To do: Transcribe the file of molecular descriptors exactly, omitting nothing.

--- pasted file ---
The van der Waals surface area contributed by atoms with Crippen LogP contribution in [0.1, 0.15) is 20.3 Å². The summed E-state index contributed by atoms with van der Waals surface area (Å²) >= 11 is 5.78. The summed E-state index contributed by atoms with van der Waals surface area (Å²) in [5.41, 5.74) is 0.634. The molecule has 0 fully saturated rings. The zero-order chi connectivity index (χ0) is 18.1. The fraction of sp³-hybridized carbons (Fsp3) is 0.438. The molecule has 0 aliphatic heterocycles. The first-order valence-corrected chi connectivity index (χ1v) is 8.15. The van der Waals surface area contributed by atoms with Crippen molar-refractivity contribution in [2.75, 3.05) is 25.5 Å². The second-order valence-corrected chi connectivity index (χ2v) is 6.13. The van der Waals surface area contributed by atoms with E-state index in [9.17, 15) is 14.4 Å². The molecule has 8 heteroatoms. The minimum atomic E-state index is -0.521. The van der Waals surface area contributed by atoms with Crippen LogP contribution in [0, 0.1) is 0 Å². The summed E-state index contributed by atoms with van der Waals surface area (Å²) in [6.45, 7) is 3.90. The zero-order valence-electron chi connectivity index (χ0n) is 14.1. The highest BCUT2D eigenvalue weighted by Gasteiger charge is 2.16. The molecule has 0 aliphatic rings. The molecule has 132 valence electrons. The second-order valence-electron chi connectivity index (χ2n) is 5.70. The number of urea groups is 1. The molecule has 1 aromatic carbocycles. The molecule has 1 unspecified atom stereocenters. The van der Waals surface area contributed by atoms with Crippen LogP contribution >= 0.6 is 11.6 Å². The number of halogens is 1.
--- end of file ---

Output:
The van der Waals surface area contributed by atoms with Crippen LogP contribution in [0.1, 0.15) is 20.3 Å². The summed E-state index contributed by atoms with van der Waals surface area (Å²) >= 11 is 5.78. The summed E-state index contributed by atoms with van der Waals surface area (Å²) in [5.41, 5.74) is 0.634. The molecule has 0 fully saturated rings. The zero-order chi connectivity index (χ0) is 18.1. The fraction of sp³-hybridized carbons (Fsp3) is 0.438. The molecule has 0 aliphatic heterocycles. The first-order valence-corrected chi connectivity index (χ1v) is 8.15. The van der Waals surface area contributed by atoms with Crippen molar-refractivity contribution in [2.75, 3.05) is 25.5 Å². The second-order valence-corrected chi connectivity index (χ2v) is 6.13. The van der Waals surface area contributed by atoms with E-state index in [9.17, 15) is 14.4 Å². The molecule has 8 heteroatoms. The minimum atomic E-state index is -0.521. The van der Waals surface area contributed by atoms with Crippen LogP contribution in [0, 0.1) is 0 Å². The summed E-state index contributed by atoms with van der Waals surface area (Å²) in [6.45, 7) is 3.90. The zero-order valence-electron chi connectivity index (χ0n) is 14.1. The highest BCUT2D eigenvalue weighted by Gasteiger charge is 2.16. The molecule has 0 aliphatic rings. The molecule has 132 valence electrons. The second-order valence-electron chi connectivity index (χ2n) is 5.70. The number of urea groups is 1. The molecule has 1 aromatic carbocycles. The molecule has 1 unspecified atom stereocenters. The van der Waals surface area contributed by atoms with Crippen LogP contribution >= 0.6 is 11.6 Å². The number of halogens is 1.